Smart card ticketing please! Tap-on, tap-off, as in Singapore/Hong Kong/etc. Completely remove the transaction with the driver and thus dwell times. Even a flat charge (with no change given) system such as in the US dramatically reduces dwell times. In Seattle during peak hours you pay as you get off, not 100% sure, but I assumed that was a creative method to reduce dwell times in the CBD.

    I actually thought this must be on its way but haven’t heard anything. I’ve noticed a lot of busses have had little posts and sockets installed by the doors that look like they’re just waiting for the card readers to be plugged in.

    This system only really makes sense if you restrict the use of the cash register though (e.g. only allow cash payment when not at main stops with ticketing machines).

    Instead of tap-on/tap-off, another option is just to read the RFID tags as you step in and out of the doors even if it’s in your pocket. This might be useful for example on the trains since we don’t have turnstyles here. You’ll always get cheats, but thats life.

    – Should we continue/increase/stop PT subsidies?

    Half of me thinks it’d be nice if the true full costs of all systems should be born by the users. But the reality is that would probably be stupid and risky and seriously impact far too many people. (Though it’d probably be good for filling up the cycle lanes when people realise the true cost of transport.)

    This question is really about the strategy for the city, what is the objective? How do we reach that objective? The study hasn’t identified any objectives really, it’s all just an assortment of policy statements that can mostly be read as per your ideology (typical political documents). The study should’ve properly identified the end state up front, then looked at how to achieve it. E.g. what is the desired density in the particular regions, where should employment be concentrated, what is the preferred mode split, what level of traffic is acceptable where, etc. Only then can you answer questions like how much subsidies/priority you should give to PT.

    – Are these changes really radical enough to move public opinion/habits massively towards PT?

    Most people simply like what they’re used to. Habits are hard to change and people are rarely happy to change them. Thats why in car oriented cities like Wellington people expect to be able to drive anywhere, and doing anything else is going to be utterly horribly upsetting to many of them. Whereas in cities where people have always used PT at high levels (e.g. New York) they like using it, and can’t imagine lazy bastards that refuse to walk a couple of kilometers or think they have a right to drive everywhere. So perhaps changing these opinions might take a generation. (That said, if you look at mode share by age group, younger people use PT far more than older people already.)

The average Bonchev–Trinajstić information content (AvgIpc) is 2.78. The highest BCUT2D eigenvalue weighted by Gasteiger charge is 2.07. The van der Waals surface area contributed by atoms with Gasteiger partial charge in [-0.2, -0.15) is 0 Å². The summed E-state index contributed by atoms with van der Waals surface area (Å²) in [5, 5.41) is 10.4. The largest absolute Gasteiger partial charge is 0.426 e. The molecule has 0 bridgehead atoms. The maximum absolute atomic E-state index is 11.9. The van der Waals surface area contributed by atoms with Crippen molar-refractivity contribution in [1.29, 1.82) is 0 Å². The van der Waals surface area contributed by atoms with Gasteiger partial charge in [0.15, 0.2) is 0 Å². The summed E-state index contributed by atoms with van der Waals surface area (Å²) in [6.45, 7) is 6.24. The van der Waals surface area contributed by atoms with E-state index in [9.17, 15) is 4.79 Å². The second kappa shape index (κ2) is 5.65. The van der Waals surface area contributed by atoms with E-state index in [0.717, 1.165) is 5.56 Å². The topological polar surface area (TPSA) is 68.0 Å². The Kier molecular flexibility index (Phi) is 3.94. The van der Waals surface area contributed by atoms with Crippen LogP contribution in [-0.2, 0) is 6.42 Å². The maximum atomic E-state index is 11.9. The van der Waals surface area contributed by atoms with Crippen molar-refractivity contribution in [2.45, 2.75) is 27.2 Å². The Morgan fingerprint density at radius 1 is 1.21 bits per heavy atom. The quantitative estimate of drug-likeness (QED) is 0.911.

Buzz
    27 - 03 - 08

    As a born and bred Wellingtonian now resident in Auckland (with 2 monthly trips back to Wgtn over the last 6 years) I can honestly say that you Wellingtonians don’t know you’re even born! You just don’t know the meaning of congestion. Congestion in Wgtn lasts 5 minutes a day compared to Auckland. Here it lasts nearly all day. You have arguably the best public transport system in the country and the best patronised.
    The big question to my mind is: what is the political agenda behind this push for more roads, more tunnels, more bypasses, more transport to get to the airport? Is it just so politicians can spend longer in the House before leaving to catch their planes?

    Maximus
    27 - 03 - 08

    Buzz, 16km long tailback up the coast on Easter Monday….. i think we can say we know what congestion is like too. Just because we have avoided it getting as bad as Auckland doesn’t mean we don’t have a problem though…. the thing that Auckland does have, that we don’t, is alternative routes. Here, we have a route up the Ngauranga Gorge to get out of Wellington, or else…. umm, not much else really. At least in Auckland you have ten different roads to take to get to the Airport – via Mt Eden Rd, Dominion Road, Manukau Rd, via Ellerslie, etc etc. Here, as i hardly need remind you, we have a hill with a tiny hole through it called the Mt Vic tunnel, and if that is full, you’re pretty much stuffed. Its nothing to be proud of – but when we get gridlock, we really do get gridlock….

    Of course -if they build a second tunnel, it’ll just get full of cars. We already have a bus tunnel – the only one in NZ? So should we just leave the cars to rot in peace?

    Kerryn
    4 - 01 - 10

    Does anyone find the idea of building light rail to an airport a bit odd in a bigger picture kind of way?